Other African countries succeed in using their colonial language as a lingua franca in their schools in a space where South Africa fails. In this instance, apartheid does have to take the blame. Parental mastery of the language of instruction in other African countries is relatively high. Even though the language of home might be Lingala or Kikuyu, the parents have full mastery of French and are able to bring their children up bilingual from birth. South African parents are often not in a position to do so, most especially those in the former homeland areas. Unsurprisingly, Pam Christie's latest research shows clearly that the geographical location of a school in a former homeland is the best predictor for educational failure.

In short: the only language acquisition model that works for developing a second language without using the first language is complete immersion. We DO NOT have the resources for this in South African schools. Only 8-9% of our population are first language English speakers. Many of these are NOT interested in becoming teachers as the vocation is one of the toughest jobs in the country (believe me) and other, more appealing and lucrative options are often available since English mother tongue correlates with class, income and educational level. We cannot create schooling environments in which our students are completely immersed in English with the resources we have. So mother tongue has to be the bridge to English acquisition. Which means the mother tongue must be properly and deeply developed first.

Parental resistance

It is completely understandable that many South African parents for whom English is not a first language want their children to acquire the best proficiency in English possible. Firstly, mother-tongue based education lives under the dark shadow of Bantu education. Parents still remember the use of their languages to educate them as a means of denying them access to the formal economy. Secondly, parents quite rightly identify proficiency in English as the means of access to formal tertiary education and jobs--this is not a figment of their imaginations. What is not well understood is the need for the development of the mother tongue as an important stepping stone to excellent English acquisition. People are often of the opinion that language acquisition is subtractive: this has been well debunked by linguistic scholars around the world. One does not have to sacrifice the development of one language in favour of the development of another. Education of parents in this regard is critical to schools adopting alternative models of language development and practice.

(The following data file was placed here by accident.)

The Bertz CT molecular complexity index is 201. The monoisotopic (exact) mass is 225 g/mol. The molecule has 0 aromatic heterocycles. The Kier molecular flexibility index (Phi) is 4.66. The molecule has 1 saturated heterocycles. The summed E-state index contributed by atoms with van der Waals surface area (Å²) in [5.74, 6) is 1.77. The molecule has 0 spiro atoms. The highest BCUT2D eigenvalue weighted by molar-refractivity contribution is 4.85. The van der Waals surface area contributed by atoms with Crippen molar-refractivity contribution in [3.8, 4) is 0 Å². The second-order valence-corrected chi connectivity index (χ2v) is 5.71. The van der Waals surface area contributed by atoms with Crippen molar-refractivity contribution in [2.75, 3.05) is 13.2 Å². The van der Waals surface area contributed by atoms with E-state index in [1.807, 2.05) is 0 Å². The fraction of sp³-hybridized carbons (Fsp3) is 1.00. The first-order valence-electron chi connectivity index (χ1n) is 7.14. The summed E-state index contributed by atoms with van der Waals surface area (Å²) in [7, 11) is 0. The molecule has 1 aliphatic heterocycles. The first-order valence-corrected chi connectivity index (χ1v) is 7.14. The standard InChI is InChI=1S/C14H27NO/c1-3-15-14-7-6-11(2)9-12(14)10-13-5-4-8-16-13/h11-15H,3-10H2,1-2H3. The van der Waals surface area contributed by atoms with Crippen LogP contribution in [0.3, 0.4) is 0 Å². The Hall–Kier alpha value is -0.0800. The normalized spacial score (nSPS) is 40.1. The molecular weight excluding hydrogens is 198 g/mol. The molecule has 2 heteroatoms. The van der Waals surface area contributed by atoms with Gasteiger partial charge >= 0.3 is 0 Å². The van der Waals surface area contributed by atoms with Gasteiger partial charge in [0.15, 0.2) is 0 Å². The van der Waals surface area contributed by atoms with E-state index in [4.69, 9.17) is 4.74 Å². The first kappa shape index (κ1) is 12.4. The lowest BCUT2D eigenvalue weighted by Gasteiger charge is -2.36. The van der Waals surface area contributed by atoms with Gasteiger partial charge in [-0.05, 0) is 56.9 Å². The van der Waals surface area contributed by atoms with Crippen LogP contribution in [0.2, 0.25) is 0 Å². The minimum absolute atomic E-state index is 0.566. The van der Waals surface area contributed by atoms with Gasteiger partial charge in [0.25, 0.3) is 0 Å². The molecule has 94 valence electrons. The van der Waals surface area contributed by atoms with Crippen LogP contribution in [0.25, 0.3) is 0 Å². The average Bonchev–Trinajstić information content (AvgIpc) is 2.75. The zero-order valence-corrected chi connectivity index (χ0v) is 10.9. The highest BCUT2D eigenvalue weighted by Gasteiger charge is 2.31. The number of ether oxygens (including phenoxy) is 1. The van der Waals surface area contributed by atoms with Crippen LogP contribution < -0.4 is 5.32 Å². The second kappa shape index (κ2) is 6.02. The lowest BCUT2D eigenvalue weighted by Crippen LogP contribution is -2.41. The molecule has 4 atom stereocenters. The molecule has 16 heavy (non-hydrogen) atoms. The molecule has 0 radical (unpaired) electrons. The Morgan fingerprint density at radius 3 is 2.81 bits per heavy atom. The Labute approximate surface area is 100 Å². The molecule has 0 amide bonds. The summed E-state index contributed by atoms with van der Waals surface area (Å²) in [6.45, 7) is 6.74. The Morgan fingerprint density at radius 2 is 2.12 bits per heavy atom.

English and content subjects with specific discourses and registers

Subjects such as mathematics and science are not only English heavy (i.e. most of the resources available are only available in English), but they also use very specific language unique to their subject areas. So students are learning the language of mathematics through the language of English through the language of home. A bit of a mess. Even academics around the world find themselves having to write about these subjects in English as the words they need to describe mathematical and scientific phenomena have not been developed in their home language.

Such development is a matter of political will. Afrikaans is again an excellent example where vocabulary can be explicitly and purposefully developed if the desire is there that the language should be used in scientific spaces. Pam Maseko at Rhodes and others have done a lot of work on developing mathematical lexica in isiXhosa. Such programmes are incredibly resource intensive again, and it is understandable when people argue for students to simply learn English and acquire these words that already exist instead of creating new ones, as mathematical jargon in isiXhosa will have limited scope for use beyond school.

Teacher resourcing

All the theory about language acquisition must be read in the context of teacher resourcing. The following facts are salient:

1. Many South African teachers are not mother tongue English speakers and struggle with English themselves. This is not an indictment on them, but rather a simple fact of training and teacher education.

2. Many teachers are often the only exposure to English that students have.

3. Most textbooks are only available in English. Teachers depend heavily on textbooks in the South African context, particularly in content subjects, due to their lack of confidence in their subjects.

The reality on the ground...